The some 100,000 inhabitants of Ioannina have inherited what are arguably the best preserved examples of Ottoman architecture in modern Greece. Its alpine horizon is furnished with two beautifully maintained, though defunct mosques that rise over the lake from the natural rock of the acropolis under often overcast, silver skies. There are striking remnants of Ottoman architecture throughout the city, such as in the fortress walls of the castle district, built on foundations from Hellenistic antiquity through the Byzantine, Norman, and Venetian conquests.
On Oct. 9, 1430, the Ottomans had not captured Constantinople yet before first stepping foot in Ioannina when it was the Despotate of Epirus, an imperial state that succeeded central Byzantine rule. It was then governed by Carlo Tocco, an Italian count from the Ionian island of Cephalonia whose single year of reign primarily concerned the surrender of the city to Sinan Pasha, the "beylerbeyi," namely the commander of commanders of Rumelia, in the present-day Balkans. Earlier in the year, in late March, Sinan Pasha woke at dawn and led his forces into Thessaloniki, where he besieged the city.
The people in Ioannina heard of the tragedy that befell Thessaloniki, and they approached Carlo Tocco with the local bishop in a plea for peace. When Sinan Pasha and his army arrived in Ioannina both parties were prepared for a civil capitulation. It culminated in the Decree of Sinan Pasha, the very first Ottoman document written in Greek referring to a place in Greece. Its declaration enshrined the autonomy of Ioannina, with an unprecedented epochal legacy.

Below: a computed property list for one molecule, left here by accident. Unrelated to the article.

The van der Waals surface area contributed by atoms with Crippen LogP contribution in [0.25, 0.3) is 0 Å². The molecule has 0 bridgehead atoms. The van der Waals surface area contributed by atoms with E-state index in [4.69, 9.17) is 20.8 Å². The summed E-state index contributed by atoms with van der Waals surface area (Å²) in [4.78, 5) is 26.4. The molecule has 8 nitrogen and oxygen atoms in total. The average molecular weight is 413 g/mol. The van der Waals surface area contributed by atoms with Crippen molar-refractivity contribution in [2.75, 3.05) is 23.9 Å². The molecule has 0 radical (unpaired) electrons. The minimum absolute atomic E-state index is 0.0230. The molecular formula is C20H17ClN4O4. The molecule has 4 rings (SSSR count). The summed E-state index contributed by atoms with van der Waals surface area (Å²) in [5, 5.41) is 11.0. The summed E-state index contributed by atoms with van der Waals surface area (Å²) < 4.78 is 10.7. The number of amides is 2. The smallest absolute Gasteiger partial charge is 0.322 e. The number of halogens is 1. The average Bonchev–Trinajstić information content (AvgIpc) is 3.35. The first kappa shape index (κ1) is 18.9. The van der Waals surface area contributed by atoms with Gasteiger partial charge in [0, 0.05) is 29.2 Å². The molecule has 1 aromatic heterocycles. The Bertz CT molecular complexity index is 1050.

History was relatively kind to Ioannina. According to such scholars as Donald M. Nicol, author of "The Last Centuries of Byzantium" and Ersi Brouskari, editor of "Ottoman Architecture in Greece," Ottoman imperialism did not initially interrupt economic, political and social life nor the ethnic and religious traditions of the Byzantine era. More, with the later introduction of the Ottoman system of the "millet" administrating ethnic and religious community self-determination, the heart of Ioannina would endure multiple power shifts into modernity.
The Ottomans had not occupied Ioannina for a century before the native Christians revolted in a peasant uprising led by a figure nicknamed the Dog Sage. He was Dionysus the Philosopher and in 1611 he sparked Greek antipathy fueled by arbitrary property confiscations and child abductions. The backlash that ensued continues to define the architectural landscape of Ioannina as Greek Christians were then forbidden residence within the castle district. It soon housed Jews and Turks, whose histories shape the revitalized neighborhoods of Ioannina with nostalgic reminiscence and vintage aesthetics.
The city itself is a multilayered heirloom that changed hands between lost communities. The revolt of 1611 and the subsequent execution of monks and demolition of the monastery to St. John the Baptist on the northeastern acropolis led not only to the erection of the Aslan Pasha Mosque in its place in 1618, but to a cultural paradigm shift set by Ottoman rule in the region. Currently the Municipal Ethnographic Museum of Ioannina, the Aslan Pasha Mosque is an exotic antiques feast for the Romantic and the Orientalist alike, where authentic Ottoman Turkish script is visibly scrawled onto columns now polished between Jewish, Islamic and Christian folkloric aesthetics richly exhibited alongside one another.
At the highest point of the southeastern acropolis is the Fethiye Mosque, built on the foundations of a metropolitan Byzantine church to the Archangel Michael, where it is said that the Muslims accompanying Sinan Pasha prayed immediately following his decree as a symbol of territorial deference to the Ottoman Empire. It is kept in immaculate condition with respect to its Islamic elements, as are the two remaining marble columns from the original Byzantine church now beside the "mihrab" that once guided prayerful believers in Ioannina to Mecca.